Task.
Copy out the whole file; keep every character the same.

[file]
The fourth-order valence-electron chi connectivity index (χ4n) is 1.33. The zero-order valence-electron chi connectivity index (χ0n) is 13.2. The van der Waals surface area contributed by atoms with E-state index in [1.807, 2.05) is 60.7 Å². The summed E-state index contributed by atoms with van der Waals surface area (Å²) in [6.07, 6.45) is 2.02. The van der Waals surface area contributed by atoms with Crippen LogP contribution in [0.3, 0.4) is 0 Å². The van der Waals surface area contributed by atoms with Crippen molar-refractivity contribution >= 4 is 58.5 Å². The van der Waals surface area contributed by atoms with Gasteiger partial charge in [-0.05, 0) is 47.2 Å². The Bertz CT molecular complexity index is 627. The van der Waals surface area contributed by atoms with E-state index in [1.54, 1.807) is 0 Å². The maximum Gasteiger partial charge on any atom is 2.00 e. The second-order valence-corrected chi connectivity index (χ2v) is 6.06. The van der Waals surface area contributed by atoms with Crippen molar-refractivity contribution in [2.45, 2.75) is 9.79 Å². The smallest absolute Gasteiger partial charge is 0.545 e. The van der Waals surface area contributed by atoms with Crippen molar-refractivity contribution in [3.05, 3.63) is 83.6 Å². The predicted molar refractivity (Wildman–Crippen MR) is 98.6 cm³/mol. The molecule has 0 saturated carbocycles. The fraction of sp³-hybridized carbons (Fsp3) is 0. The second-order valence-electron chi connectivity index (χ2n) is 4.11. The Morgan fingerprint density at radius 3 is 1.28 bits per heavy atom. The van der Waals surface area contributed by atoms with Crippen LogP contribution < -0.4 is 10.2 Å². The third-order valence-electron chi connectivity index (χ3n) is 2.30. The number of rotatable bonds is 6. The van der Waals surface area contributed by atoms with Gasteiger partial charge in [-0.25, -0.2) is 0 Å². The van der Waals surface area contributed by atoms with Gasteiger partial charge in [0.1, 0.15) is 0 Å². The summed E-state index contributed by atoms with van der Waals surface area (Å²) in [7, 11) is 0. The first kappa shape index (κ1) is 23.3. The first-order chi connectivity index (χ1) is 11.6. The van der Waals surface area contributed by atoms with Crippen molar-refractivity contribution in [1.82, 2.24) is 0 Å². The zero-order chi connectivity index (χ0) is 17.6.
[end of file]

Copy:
The fourth-order valence-electron chi connectivity index (χ4n) is 1.33. The zero-order valence-electron chi connectivity index (χ0n) is 13.2. The van der Waals surface area contributed by atoms with E-state index in [1.807, 2.05) is 60.7 Å². The summed E-state index contributed by atoms with van der Waals surface area (Å²) in [6.07, 6.45) is 2.02. The van der Waals surface area contributed by atoms with Crippen LogP contribution in [0.3, 0.4) is 0 Å². The van der Waals surface area contributed by atoms with Crippen molar-refractivity contribution >= 4 is 58.5 Å². The van der Waals surface area contributed by atoms with Gasteiger partial charge in [-0.05, 0) is 47.2 Å². The Bertz CT molecular complexity index is 627. The van der Waals surface area contributed by atoms with E-state index in [1.54, 1.807) is 0 Å². The maximum Gasteiger partial charge on any atom is 2.00 e. The second-order valence-corrected chi connectivity index (χ2v) is 6.06. The van der Waals surface area contributed by atoms with Crippen molar-refractivity contribution in [2.45, 2.75) is 9.79 Å². The smallest absolute Gasteiger partial charge is 0.545 e. The van der Waals surface area contributed by atoms with Crippen molar-refractivity contribution in [3.05, 3.63) is 83.6 Å². The predicted molar refractivity (Wildman–Crippen MR) is 98.6 cm³/mol. The molecule has 0 saturated carbocycles. The fraction of sp³-hybridized carbons (Fsp3) is 0. The second-order valence-electron chi connectivity index (χ2n) is 4.11. The Morgan fingerprint density at radius 3 is 1.28 bits per heavy atom. The van der Waals surface area contributed by atoms with Crippen LogP contribution < -0.4 is 10.2 Å². The third-order valence-electron chi connectivity index (χ3n) is 2.30. The number of rotatable bonds is 6. The van der Waals surface area contributed by atoms with Gasteiger partial charge in [-0.25, -0.2) is 0 Å². The van der Waals surface area contributed by atoms with Gasteiger partial charge in [0.1, 0.15) is 0 Å². The summed E-state index contributed by atoms with van der Waals surface area (Å²) in [7, 11) is 0. The first kappa shape index (κ1) is 23.3. The first-order chi connectivity index (χ1) is 11.6. The van der Waals surface area contributed by atoms with Crippen molar-refractivity contribution in [1.82, 2.24) is 0 Å². The zero-order chi connectivity index (χ0) is 17.6.